4 The way forward
4.1 Realising Scotland's Ambition
Achieving the Roadmap vision requires an ambitious long-term transformation that extends to 2050. The following chapters set out the important changes that will need to occur for towns, cities and communities across Scotland to be free from the damaging emissions of petrol and diesel fuelled vehicles.
This has been informed by a series of workshops and consultations that were undertaken by the E-cosse partnership. The workshops brought together a wide range of stakeholders to identify the barriers that need to be overcome, as set out in Table 1, and the measures that will enable this change. This process established that progress is needed in seven key areas, for which corresponding goals have been set.
The following chapters outline the important developments identified in the consultation which would enable Government and wider stakeholders to achieve these seven goals. In addition to describing these necessary long-term changes, each section also identifies short-term actions that the Scottish Government will take to help enable this change. Chapter 12, explains how these short-term actions can be grouped and shown to contribute to cross-cutting objectives for Government to guide long-term progress.
||Plug-in vehicles are embedded in all relevant areas of policy and advance progress on climate change, air quality, renewables, energy security and public health.
||Plug-in vehicles become more desirable than fossil-fuelled alternatives.
||Targeted, convenient and safe recharging infrastructure is deployed across Scotland to meet the changing needs of the market.
||Plug-in vehicles promote more sustainable transport systems rather than adding to existing problems.
||Scotland's electricity grid supports market growth of plug-in vehicles and is made smarter by controlled charging and distributed energy storage.
||Early leadership in advancing plug-in vehicles creates jobs and makes Scottish businesses more competitive.
||COMMUNICATION & EDUCATION
||Increased awareness and confidence in plug-in vehicles encourages widespread adoption.
Table 1: Key barriers to plug-in vehicle adoption
|High purchase cost
||EVs and PHEVs retail at higher prices than comparable ICE models.
|Limited range of EVs and range anxiety
||Drivers place a high utility on the ability to drive long distances, even if such trips are rare.
|Availability of recharging infrastructure
||Perceptions of the public recharging infrastructure network, the time required to recharge and issues associated with 'range anxiety'.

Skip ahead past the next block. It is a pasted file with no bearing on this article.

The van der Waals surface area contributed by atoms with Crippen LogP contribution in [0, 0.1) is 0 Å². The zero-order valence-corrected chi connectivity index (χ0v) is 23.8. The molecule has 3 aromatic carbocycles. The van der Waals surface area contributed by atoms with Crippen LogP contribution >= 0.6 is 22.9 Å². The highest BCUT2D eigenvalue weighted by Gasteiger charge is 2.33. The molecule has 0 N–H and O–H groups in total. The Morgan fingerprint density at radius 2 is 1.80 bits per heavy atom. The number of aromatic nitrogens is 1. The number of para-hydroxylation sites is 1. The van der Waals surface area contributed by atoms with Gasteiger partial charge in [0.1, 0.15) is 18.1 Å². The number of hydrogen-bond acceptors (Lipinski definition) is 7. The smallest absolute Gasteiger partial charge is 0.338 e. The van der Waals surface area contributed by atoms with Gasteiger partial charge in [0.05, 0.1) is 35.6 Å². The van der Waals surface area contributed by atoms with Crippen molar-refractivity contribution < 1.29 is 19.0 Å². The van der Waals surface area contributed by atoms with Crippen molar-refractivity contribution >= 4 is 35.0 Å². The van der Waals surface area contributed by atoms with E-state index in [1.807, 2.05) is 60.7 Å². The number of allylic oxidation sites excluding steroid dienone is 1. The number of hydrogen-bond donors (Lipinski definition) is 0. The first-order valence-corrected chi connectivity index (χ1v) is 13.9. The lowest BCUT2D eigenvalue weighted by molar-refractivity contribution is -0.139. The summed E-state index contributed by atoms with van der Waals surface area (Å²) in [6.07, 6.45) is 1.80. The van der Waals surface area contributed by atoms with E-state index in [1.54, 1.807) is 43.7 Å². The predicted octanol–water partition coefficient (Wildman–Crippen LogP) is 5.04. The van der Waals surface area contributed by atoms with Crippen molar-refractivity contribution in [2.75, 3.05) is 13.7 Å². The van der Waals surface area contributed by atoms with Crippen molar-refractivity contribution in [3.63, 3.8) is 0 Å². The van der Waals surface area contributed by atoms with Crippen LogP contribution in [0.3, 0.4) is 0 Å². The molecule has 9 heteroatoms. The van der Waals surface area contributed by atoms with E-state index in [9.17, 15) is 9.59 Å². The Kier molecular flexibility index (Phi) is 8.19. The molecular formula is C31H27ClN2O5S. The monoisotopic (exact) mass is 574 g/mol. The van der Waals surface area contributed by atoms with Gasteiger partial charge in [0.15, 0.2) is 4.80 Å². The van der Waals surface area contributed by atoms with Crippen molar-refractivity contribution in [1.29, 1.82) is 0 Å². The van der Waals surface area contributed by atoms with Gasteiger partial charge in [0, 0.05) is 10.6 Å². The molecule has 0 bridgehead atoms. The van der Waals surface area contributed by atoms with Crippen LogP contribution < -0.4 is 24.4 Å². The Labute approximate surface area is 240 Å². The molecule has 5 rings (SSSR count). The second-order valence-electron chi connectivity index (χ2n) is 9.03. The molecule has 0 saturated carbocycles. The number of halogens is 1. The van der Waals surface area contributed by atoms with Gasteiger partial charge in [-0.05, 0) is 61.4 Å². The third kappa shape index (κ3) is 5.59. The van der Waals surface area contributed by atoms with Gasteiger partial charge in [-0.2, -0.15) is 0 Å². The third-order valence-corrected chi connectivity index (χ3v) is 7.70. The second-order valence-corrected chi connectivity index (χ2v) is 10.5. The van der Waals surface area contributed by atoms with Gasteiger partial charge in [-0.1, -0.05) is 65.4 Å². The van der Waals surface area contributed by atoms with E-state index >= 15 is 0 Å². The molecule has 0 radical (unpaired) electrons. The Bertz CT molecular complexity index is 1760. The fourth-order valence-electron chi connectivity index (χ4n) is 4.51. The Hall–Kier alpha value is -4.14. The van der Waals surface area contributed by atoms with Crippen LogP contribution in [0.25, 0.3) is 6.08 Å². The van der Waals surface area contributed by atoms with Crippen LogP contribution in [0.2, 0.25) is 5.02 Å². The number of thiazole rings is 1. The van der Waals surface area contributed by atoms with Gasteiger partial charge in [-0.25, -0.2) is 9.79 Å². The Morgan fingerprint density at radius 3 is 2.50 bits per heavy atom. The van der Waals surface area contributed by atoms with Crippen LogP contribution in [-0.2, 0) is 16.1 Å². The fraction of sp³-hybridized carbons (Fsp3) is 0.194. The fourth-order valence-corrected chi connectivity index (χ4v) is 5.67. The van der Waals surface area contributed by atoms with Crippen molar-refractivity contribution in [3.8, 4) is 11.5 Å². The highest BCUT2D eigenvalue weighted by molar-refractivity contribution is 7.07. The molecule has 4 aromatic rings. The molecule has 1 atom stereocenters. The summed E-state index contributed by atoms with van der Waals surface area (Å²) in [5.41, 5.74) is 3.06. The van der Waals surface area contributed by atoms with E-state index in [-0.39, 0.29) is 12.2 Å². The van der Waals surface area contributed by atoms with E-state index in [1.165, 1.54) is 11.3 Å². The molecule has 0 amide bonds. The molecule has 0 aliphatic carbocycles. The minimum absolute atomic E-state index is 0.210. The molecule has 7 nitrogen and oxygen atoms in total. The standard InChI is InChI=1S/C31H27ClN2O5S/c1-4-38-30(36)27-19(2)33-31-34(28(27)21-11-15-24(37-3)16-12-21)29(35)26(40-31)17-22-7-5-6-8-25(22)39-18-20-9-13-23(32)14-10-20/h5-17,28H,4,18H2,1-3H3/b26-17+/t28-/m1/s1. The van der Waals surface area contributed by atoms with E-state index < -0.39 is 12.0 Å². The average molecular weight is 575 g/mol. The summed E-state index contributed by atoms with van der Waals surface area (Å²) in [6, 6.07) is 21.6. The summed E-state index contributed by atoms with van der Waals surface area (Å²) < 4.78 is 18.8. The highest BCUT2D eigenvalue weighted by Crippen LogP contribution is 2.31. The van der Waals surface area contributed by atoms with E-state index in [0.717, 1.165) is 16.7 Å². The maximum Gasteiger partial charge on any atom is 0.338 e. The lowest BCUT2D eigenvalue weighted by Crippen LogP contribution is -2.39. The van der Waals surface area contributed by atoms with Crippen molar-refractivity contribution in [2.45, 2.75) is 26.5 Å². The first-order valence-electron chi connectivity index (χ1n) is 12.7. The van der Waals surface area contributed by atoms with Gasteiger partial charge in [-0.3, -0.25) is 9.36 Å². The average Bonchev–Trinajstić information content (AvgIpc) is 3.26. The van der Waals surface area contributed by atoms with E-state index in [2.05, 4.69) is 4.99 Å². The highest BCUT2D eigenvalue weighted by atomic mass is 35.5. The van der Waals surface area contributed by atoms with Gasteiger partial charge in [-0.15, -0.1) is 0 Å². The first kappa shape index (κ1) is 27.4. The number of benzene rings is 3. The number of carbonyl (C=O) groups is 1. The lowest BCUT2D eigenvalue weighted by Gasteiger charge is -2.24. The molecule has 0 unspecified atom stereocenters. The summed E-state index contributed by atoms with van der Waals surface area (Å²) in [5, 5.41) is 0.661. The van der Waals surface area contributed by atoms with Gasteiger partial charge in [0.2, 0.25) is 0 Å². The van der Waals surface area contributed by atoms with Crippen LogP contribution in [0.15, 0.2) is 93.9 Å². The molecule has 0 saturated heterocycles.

|Ability to value whole-life running costs of vehicles
||Consumers mainly concentrate on the purchase price as opposed to the whole-life benefits such as lower maintenance and fuel costs.
||Uncertainty about the extent to which EVs will retain their value for resale and the effects of depreciation of batteries.
|Lack of public awareness and knowledge
||The current level of public awareness and knowledge of EVs is low, with the average consumer having little understanding about their operation, driving experience and potential benefits. Furthermore, improvements in EV performance and efficiency are only of use if consumers are aware of them.
|Aversion to new technology
||Consumers can be cautious and prefer familiar and trusted technologies.
|Performance and choice of vehicles
||EVs will possibly not be suitable for all applications and there is a limited choice in the early market for consumers.
|Lifespan of batteries
||Questions about the longevity of batteries, how this will affect performance and residual value.
|Capacity of local distribution networks
||Large numbers of drivers recharging at similar times will place significant pressure on the local electricity distribution network.
|Backing the wrong technology
||Perceptions that EVs may ultimately be superseded by other technologies such as hydrogen fuel cell vehicles.
||The carbon intensity of electricity generation, concerns about the whole-life impact of EVs and the sustainability of materials required for battery production.
|Lack of allocated parking for domestic recharging
||The ability to recharge an EV at home is dependent on the availability of allocated and ideally off-street parking.
|Lack of aftersales support networks
||Uncertainty about the availability of support and necessary skills at dealerships, garages and breakdown services.
||The long-term commercial viability of business models associated with the provision of EVs and recharging infrastructure.
|Risk of lack of standardisation and interoperability
||The lack of common standards for plugs, sockets, access keys and ICT systems could impact the confidence of consumers and manufacturers.
|End of life of batteries
||The capital and environmental cost of disposing of batteries once they have reached the end of their natural life.
The Scottish Government, the wider public sector and industry decision-makers will all individually and collectively need to establish the necessary policy frameworks to both guide and accelerate the widespread adoption of plug-in vehicles. Embedding plug-in vehicles into relevant national, local and organisational policies and strategies will motivate the required support, funding and commitments to change. It will also help to realise the full potential for plug-in vehicles to contribute to advances in related policy objectives.